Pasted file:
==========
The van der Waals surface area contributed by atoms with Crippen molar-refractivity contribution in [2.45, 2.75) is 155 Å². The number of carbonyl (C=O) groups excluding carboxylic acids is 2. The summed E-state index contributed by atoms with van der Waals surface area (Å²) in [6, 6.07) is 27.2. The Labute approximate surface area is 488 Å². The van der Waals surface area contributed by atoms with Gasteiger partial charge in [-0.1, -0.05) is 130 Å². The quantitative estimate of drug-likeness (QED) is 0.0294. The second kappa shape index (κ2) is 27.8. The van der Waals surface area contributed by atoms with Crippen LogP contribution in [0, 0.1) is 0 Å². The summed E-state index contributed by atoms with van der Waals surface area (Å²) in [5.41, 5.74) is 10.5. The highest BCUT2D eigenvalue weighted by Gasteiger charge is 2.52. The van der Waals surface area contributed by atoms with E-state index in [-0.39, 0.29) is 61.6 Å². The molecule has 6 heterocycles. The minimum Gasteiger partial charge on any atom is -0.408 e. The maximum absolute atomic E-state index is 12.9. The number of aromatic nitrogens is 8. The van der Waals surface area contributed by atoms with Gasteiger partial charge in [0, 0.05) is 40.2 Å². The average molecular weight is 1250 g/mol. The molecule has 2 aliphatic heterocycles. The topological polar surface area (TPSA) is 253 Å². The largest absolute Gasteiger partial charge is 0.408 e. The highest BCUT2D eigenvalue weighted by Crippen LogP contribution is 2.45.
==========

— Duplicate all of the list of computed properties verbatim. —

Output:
The van der Waals surface area contributed by atoms with Crippen molar-refractivity contribution in [2.45, 2.75) is 155 Å². The number of carbonyl (C=O) groups excluding carboxylic acids is 2. The summed E-state index contributed by atoms with van der Waals surface area (Å²) in [6, 6.07) is 27.2. The Labute approximate surface area is 488 Å². The van der Waals surface area contributed by atoms with Gasteiger partial charge in [-0.1, -0.05) is 130 Å². The quantitative estimate of drug-likeness (QED) is 0.0294. The second kappa shape index (κ2) is 27.8. The van der Waals surface area contributed by atoms with Crippen LogP contribution in [0, 0.1) is 0 Å². The summed E-state index contributed by atoms with van der Waals surface area (Å²) in [5.41, 5.74) is 10.5. The highest BCUT2D eigenvalue weighted by Gasteiger charge is 2.52. The van der Waals surface area contributed by atoms with E-state index in [-0.39, 0.29) is 61.6 Å². The molecule has 6 heterocycles. The minimum Gasteiger partial charge on any atom is -0.408 e. The maximum absolute atomic E-state index is 12.9. The number of aromatic nitrogens is 8. The van der Waals surface area contributed by atoms with Gasteiger partial charge in [0, 0.05) is 40.2 Å². The average molecular weight is 1250 g/mol. The molecule has 2 aliphatic heterocycles. The topological polar surface area (TPSA) is 253 Å². The largest absolute Gasteiger partial charge is 0.408 e. The highest BCUT2D eigenvalue weighted by Crippen LogP contribution is 2.45.